Why is Twitter's CEO stepping down?
Twitter chief executive Dick Costolo will step down on July 1. The social media company's first chief executive, Jack Dorsey, will take over on an interim basis.
Twitter chief executive Dick Costolo will step down on July 1, driven by pressure from investors frustrated by slow growth and recent controversies surrounding the social networking company.
Mr. Costolo will continue to serve on company’s Board of Directors, Twitter said in a statement. Co-founder Jack Dorsey will take over as interim CEO as the board conducts the search for a new chief.
The shakeup comes as Twitter struggles to attract new users at the rate of other social-media sites.
Twitter’s user base is 255 million worldwide, but its growth continues to slow down. eMarketer estimates that Twitter’s monthly user base will grow by 14.1 percent this year; just two years ago, growth topped 30 percent.
Meanwhile, the Twitter platform has been involved in recent controversies, including the illegal video streaming of the pay-per-view prize fight between Floyd Mayweather Jr. and Manny Pacquiao via the company’s new video platform, Periscope, and problems with trolling and bullying among its user base.
Twitter admits that it has failed in addressing the bullying issue. "It's no secret and the rest of the world talks about it every day," Mr. Costolo wrote in a February memo to his staff obtained by The Verge, a technology blog. "We lose core user after core user by not addressing simple trolling issues that they face every day.”
Costolo repeatedly said that the departure was his call in a meeting with company shareholders Thursday.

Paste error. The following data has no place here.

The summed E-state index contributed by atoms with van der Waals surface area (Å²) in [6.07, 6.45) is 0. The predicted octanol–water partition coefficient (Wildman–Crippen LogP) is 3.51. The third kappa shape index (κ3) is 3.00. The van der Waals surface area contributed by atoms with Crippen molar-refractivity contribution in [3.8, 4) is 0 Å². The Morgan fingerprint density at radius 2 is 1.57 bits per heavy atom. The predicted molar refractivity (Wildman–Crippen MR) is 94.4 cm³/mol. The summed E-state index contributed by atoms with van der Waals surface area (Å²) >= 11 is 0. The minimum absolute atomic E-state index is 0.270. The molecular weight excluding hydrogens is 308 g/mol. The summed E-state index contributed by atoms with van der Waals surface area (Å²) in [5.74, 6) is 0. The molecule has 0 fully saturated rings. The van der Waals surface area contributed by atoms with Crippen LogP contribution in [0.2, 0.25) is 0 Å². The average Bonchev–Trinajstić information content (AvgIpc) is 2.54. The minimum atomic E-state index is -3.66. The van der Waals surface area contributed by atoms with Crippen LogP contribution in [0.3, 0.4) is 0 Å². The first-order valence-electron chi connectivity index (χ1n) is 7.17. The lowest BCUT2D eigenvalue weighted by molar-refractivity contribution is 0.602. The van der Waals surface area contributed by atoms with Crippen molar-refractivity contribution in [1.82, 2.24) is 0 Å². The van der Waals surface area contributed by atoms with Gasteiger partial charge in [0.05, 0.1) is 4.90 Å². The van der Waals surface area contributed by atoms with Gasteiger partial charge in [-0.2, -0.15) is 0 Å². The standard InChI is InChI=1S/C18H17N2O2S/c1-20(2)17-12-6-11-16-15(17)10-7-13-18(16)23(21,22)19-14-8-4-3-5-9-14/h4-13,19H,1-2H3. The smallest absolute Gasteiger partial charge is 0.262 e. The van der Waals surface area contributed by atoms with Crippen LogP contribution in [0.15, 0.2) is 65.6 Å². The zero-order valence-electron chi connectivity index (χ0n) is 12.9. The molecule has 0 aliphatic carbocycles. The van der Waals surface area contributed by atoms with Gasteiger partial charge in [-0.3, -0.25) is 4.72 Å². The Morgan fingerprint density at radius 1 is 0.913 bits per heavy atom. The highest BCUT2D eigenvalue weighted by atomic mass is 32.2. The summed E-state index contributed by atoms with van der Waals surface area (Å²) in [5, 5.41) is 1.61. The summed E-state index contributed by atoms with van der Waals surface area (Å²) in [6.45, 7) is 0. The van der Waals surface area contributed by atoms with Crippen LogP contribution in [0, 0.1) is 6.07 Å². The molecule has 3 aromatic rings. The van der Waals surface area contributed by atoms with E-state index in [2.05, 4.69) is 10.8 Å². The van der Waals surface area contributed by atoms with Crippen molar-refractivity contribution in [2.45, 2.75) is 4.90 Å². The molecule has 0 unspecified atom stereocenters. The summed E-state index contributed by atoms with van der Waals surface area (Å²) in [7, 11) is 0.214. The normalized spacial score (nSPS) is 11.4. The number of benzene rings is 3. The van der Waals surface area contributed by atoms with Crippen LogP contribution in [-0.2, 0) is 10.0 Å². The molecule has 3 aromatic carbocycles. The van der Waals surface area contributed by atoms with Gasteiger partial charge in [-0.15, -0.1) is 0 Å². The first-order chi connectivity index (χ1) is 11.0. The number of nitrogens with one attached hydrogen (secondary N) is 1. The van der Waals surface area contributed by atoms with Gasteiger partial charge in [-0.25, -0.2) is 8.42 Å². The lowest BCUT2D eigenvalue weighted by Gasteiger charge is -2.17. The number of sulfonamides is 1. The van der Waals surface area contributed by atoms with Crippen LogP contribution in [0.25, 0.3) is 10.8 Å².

“One thing I do want to make clear is that this transition is not the result of anything more than Dick deciding to move on from his role as CEO,” Mr. Dorsey told the investors.
Costolo joined Twitter in 2009 as the company's Chief Operating Officer. He was named the CEO of the company in 2010.
In company’s Thursday statement Costolo said he is “tremendously proud of” the Twitter team and all that they have accomplished during his six years in the company. As part of his departure, he has agreed to cancel all of his remaining unvested equity in Twitter after July 1, Reuters reported.
Costolo also endorsed Dorsey as the upcoming CEO. “There is no one better than Jack Dorsey to lead Twitter during this transition," he said during the shareholder meeting. "He has a profound understanding of the product and Twitter’s mission in the world as well as a great relationship with Twitter’s leadership team.”
Dorsey is Twitter's co-founder. He became company’s CEO in 2007, but stepped down in 2008 and founded Square, a mobile payments company.
Costolo’s Thursday tweet about the transition was brief: